We have seen how Oliasoft WellDesign (OWD) through the parallelisation feature, enables the user to quickly and efficiently establish a range of kill mud weights and pump rates that will kill the given blowout, without fracturing the reservoir. However, this is only half the job done – the engineer will have to investigate if the required pump rate and mud weight combination can in fact be delivered by the mud pumps on the rig that is planned/available to drill the relief well.
The mud pumps’ capabilities are represented by the so called “pump curves” which show the pressure and rate output for the specific mud pumps and the pump liners they are set up with. OWD display pump curves for a variety of mud pumps, which can be chosen in a drop down menu.
The plot below shows the result matrix from a parallelisation run on a relatively challenging gas blowout. As can be seen, several combinations accomplish the target of killing the blowout without fracturing the well.
Two options are shown in the pressure plots below. The 1.6 sg and 12000 lpm case is the preferred option, as it kills the well quicker and stays further below the fracture pressure compared to the 1.7 sg and 11000 lpm case.
Given the casing design for the relief well, the next step is to establish if this pumping schedule can be administered with the rig pumps available on the chosen/available relief well rig.
During the kill operation, the mud is pumped down the kill & choke lines into the annulus between the drill pipe and casing of the relief well. Seawater is often pumped at low rate down the inside of the drill pipe to measure the pressure at the intersection point. Having control of the intersection pressure is crucial in order to know when the well is killed and to avoid fracturing the well.
The figure below shows two rig pump setups. The curve to the left is for three rig pumps lined up to pump kill mud down the annulus, and one to pump seawater down the drill pipe. As can be seen, our kill case (1.6 sg @ 12000 lpm) requires a higher rate/pressure combination (HHP) compared to what three rig pumps can deliver. The curve to the right shows a case with all four rig pumps aligned down the annulus. This is not an optimal setup as this allows for no backup and no pressure control down the drill pipe. Besides, as can be seen from the plot, four pumps down the annulus are still not capable of delivering the required rate at the required pressure to kill the well.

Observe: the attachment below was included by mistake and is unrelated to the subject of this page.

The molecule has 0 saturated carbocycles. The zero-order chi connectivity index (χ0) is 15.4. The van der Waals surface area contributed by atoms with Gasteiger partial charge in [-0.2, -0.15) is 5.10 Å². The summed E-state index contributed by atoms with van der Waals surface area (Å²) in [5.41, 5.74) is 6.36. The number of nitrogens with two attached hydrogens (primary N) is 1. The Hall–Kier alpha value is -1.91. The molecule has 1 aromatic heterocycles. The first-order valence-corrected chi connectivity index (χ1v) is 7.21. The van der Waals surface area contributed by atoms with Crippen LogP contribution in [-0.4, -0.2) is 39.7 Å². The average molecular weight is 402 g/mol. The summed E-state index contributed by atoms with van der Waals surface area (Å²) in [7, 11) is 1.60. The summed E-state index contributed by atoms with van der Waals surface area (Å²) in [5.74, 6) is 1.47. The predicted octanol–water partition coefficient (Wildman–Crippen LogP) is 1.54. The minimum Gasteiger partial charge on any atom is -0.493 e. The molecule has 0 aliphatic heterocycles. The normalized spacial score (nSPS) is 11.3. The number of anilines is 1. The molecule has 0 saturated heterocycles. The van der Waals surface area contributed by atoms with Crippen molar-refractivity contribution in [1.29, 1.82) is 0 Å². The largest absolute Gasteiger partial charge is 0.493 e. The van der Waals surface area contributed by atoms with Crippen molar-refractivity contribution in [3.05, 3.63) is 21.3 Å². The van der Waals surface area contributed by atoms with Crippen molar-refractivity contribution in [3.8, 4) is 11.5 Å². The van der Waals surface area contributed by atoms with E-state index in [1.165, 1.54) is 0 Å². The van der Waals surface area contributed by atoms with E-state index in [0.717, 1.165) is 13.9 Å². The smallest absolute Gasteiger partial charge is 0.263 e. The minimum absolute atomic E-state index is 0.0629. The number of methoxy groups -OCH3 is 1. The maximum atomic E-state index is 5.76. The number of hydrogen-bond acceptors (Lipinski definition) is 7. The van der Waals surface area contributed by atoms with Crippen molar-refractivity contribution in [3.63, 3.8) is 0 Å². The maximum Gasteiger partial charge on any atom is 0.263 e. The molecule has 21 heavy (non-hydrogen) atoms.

Pumping kill mud also down the drill pipe
The menu below shows the setup in the user interface for a standard kill, where a 1.6 sg water based mud is pumped at 12000 lpm down the annulus. We now know this combination will kill the well, but we also know that 3 rig pumps (2200 HHP) will not be able to deliver the required rate at the required pressure.
What if the fourth pump can be used to pump kill mud down the drill pipe? In order to obtain control of the intersection pressure, a PWD (pressure while drilling) tool must be included in the drill string.
By ticking off the “Pumping kill mud also down drill pipe” box, the user has the option to distribute some of the kill mud down the inside of the drill pipe. By doing this, one can lower the rate and thus the pressure loss in the annulus. The rate and pressure required are automatically plotted on two pump curve plots, in this case, 9200 lpm and 2800 lpm down the annulus (9 5/8” casing) and inside 5” drill pipe respectively, as opposed to all 12000 lpm down the annulus.
As can be seen from the plots, we are now within what the pumps can deliver, both down the annulus and the drill pipe.
We have now designed a kill operation, where the blowout is stopped, the fracture pressure is not exceeded and the pumping operation can be performed by the rig pumps from a single drilling rig pumping down one relief well.
Take a closer look at the Oliasoft WellDesign Blowout & Kill simulator
Thomas Selbekk holds the position as SME Blowout & Kill in Oliasoft. He has an MSc in Petroleum Engineering from NTH in Trondheim and has worked in the oil industry since 1990. Prior to joining Oliasoft, he worked 16 years as a blowout and kill expert with Add Energy, and was central in the kill team combatting the Macondo blowout in the Gulf of Mexico in 2010.